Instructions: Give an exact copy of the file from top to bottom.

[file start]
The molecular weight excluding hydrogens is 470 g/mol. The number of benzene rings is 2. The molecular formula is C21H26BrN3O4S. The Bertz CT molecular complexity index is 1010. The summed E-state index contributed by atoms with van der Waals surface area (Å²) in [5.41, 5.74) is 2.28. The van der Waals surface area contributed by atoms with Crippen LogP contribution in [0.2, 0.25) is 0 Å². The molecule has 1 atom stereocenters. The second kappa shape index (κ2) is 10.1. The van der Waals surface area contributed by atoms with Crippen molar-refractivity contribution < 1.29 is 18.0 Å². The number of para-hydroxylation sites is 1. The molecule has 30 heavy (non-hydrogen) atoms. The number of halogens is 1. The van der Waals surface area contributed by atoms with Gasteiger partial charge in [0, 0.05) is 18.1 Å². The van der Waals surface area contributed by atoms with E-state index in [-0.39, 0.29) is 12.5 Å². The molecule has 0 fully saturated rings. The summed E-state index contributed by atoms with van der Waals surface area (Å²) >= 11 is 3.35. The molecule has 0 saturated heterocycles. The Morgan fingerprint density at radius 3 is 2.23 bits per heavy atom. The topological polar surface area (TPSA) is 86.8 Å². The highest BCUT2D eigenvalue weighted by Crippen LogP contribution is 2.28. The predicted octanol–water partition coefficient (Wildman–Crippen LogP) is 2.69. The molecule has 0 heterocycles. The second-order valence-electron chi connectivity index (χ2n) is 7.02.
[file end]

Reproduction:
The molecular weight excluding hydrogens is 470 g/mol. The number of benzene rings is 2. The molecular formula is C21H26BrN3O4S. The Bertz CT molecular complexity index is 1010. The summed E-state index contributed by atoms with van der Waals surface area (Å²) in [5.41, 5.74) is 2.28. The van der Waals surface area contributed by atoms with Crippen LogP contribution in [0.2, 0.25) is 0 Å². The molecule has 1 atom stereocenters. The second kappa shape index (κ2) is 10.1. The van der Waals surface area contributed by atoms with Crippen molar-refractivity contribution < 1.29 is 18.0 Å². The number of para-hydroxylation sites is 1. The molecule has 30 heavy (non-hydrogen) atoms. The number of halogens is 1. The van der Waals surface area contributed by atoms with Gasteiger partial charge in [0, 0.05) is 18.1 Å². The van der Waals surface area contributed by atoms with E-state index in [-0.39, 0.29) is 12.5 Å². The molecule has 0 fully saturated rings. The summed E-state index contributed by atoms with van der Waals surface area (Å²) >= 11 is 3.35. The molecule has 0 saturated heterocycles. The Morgan fingerprint density at radius 3 is 2.23 bits per heavy atom. The topological polar surface area (TPSA) is 86.8 Å². The highest BCUT2D eigenvalue weighted by Crippen LogP contribution is 2.28. The predicted octanol–water partition coefficient (Wildman–Crippen LogP) is 2.69. The molecule has 0 heterocycles. The second-order valence-electron chi connectivity index (χ2n) is 7.02.